Patients – Partnering with patients has to be part of the improvement process in healthcare. In the last five years this has become the norm rather than the exception. At HQO we have gathered and designed a number of tools and resources that empower all people living in Ontario to participate in their care and help facilitate partnering between patients, families and health providers.
However, we are still in the early days of patient engagement in QI. For example, we still don’t always know the best way to consistently have meaningful engagement (not tokenism) and often we don’t have enough diversity in the patients with whom we engage.
Philosophy – One of the greatest tensions and areas of confusion I have noticed is between a philosophy of improvement vs a philosophy of quality assurance vs the philosophy of performance management. While these three terms are often used interchangeably, they are actually very different approaches to the management and assessment of care. While there is some overlap between the three they typically need different types of data, use different sets of analytical tools and speak to a different focus. All three have a role to play in health care. However, we need to be mindful of their differences. We need to be mindful about which philosophy we wish to pursue in a given circumstance and how they might co-exist in some balance.
Pioneer – I am still struck that despite all the writing, discussions, initiatives, conferences, etc., how relatively nascent QI is in the world of Canadian health care. We are still really in the first generation of wide spread discussion and clear articulation of QI in Ontario and Canada. Being a pioneer can be very exciting, but it is also daunting.
We need to recognize that we are still in the relatively early days of improvement compared to other industries and we need to be willing to try different approaches, find excitement in the uncertainty, apply scientific rigour to our efforts and (per my comment on perseverance above) be ready to fail and be resilient in the face of that failure.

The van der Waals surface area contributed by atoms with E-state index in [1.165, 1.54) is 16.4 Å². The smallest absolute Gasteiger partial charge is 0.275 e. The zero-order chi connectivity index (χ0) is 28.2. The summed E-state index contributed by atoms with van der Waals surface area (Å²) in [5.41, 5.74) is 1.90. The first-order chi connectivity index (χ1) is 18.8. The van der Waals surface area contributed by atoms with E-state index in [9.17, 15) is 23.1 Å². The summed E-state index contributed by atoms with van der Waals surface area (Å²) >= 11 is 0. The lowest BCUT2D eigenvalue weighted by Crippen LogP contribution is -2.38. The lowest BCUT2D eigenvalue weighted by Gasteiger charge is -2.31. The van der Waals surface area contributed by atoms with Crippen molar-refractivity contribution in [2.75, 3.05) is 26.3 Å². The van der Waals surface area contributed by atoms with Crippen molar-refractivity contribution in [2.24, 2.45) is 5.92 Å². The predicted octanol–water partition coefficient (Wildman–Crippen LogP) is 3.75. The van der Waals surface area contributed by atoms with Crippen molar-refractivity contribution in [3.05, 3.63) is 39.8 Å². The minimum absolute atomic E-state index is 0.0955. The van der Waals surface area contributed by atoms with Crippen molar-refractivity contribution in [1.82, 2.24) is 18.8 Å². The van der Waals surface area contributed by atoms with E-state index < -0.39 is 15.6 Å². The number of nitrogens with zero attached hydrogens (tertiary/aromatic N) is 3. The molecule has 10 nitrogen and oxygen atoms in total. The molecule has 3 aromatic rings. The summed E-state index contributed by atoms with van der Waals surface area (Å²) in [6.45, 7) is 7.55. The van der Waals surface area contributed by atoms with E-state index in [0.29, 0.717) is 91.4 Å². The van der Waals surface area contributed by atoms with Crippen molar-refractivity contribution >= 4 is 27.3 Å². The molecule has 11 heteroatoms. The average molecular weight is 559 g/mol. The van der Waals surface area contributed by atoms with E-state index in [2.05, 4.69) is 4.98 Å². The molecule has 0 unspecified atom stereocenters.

We also need to celebrate pioneers, bring them together and give them community. Online settings like Quorum or our annual conferences like Health Quality Transformation and the Quality Improvement and Patient Safety Forum provided a home for pioneers to share stories, gain wisdom and set sights on the next new challenge to be tackled.
People: I know, I promised seven and this is at least number eight if not higher… but it is also the one that I will remember the most. The community of those who are committed to improving our health care system is a very special one. These are people from all walks of life and in every corner of our system. These are the people who share a deep and abiding passion (yes, I am sneaking in a final P word) for quality health care in Ontario. These are the people who think our health care system is great today, but tomorrow – somehow, in some way - must be even better.